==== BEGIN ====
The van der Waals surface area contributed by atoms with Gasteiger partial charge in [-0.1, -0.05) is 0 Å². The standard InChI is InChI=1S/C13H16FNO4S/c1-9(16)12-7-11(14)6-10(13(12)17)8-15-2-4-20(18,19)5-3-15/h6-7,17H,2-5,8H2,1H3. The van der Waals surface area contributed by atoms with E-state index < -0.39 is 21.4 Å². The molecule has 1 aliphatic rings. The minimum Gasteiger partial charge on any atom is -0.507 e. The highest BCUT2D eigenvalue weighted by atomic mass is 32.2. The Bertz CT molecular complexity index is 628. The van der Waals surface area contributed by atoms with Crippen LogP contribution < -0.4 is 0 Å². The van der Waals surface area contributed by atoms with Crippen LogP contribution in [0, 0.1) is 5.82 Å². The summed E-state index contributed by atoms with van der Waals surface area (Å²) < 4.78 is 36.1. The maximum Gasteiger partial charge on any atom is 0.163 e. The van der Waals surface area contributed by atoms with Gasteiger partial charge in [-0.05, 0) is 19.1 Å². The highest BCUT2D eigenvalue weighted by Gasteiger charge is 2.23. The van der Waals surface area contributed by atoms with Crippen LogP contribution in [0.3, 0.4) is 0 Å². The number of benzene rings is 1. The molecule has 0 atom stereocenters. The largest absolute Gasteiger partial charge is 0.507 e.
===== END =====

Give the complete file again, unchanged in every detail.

The van der Waals surface area contributed by atoms with Gasteiger partial charge in [-0.1, -0.05) is 0 Å². The standard InChI is InChI=1S/C13H16FNO4S/c1-9(16)12-7-11(14)6-10(13(12)17)8-15-2-4-20(18,19)5-3-15/h6-7,17H,2-5,8H2,1H3. The van der Waals surface area contributed by atoms with E-state index < -0.39 is 21.4 Å². The molecule has 1 aliphatic rings. The minimum Gasteiger partial charge on any atom is -0.507 e. The highest BCUT2D eigenvalue weighted by atomic mass is 32.2. The Bertz CT molecular complexity index is 628. The van der Waals surface area contributed by atoms with Crippen LogP contribution < -0.4 is 0 Å². The van der Waals surface area contributed by atoms with Crippen LogP contribution in [0, 0.1) is 5.82 Å². The summed E-state index contributed by atoms with van der Waals surface area (Å²) < 4.78 is 36.1. The maximum Gasteiger partial charge on any atom is 0.163 e. The van der Waals surface area contributed by atoms with Gasteiger partial charge in [-0.05, 0) is 19.1 Å². The highest BCUT2D eigenvalue weighted by Gasteiger charge is 2.23. The van der Waals surface area contributed by atoms with Crippen LogP contribution in [0.3, 0.4) is 0 Å². The number of benzene rings is 1. The molecule has 0 atom stereocenters. The largest absolute Gasteiger partial charge is 0.507 e.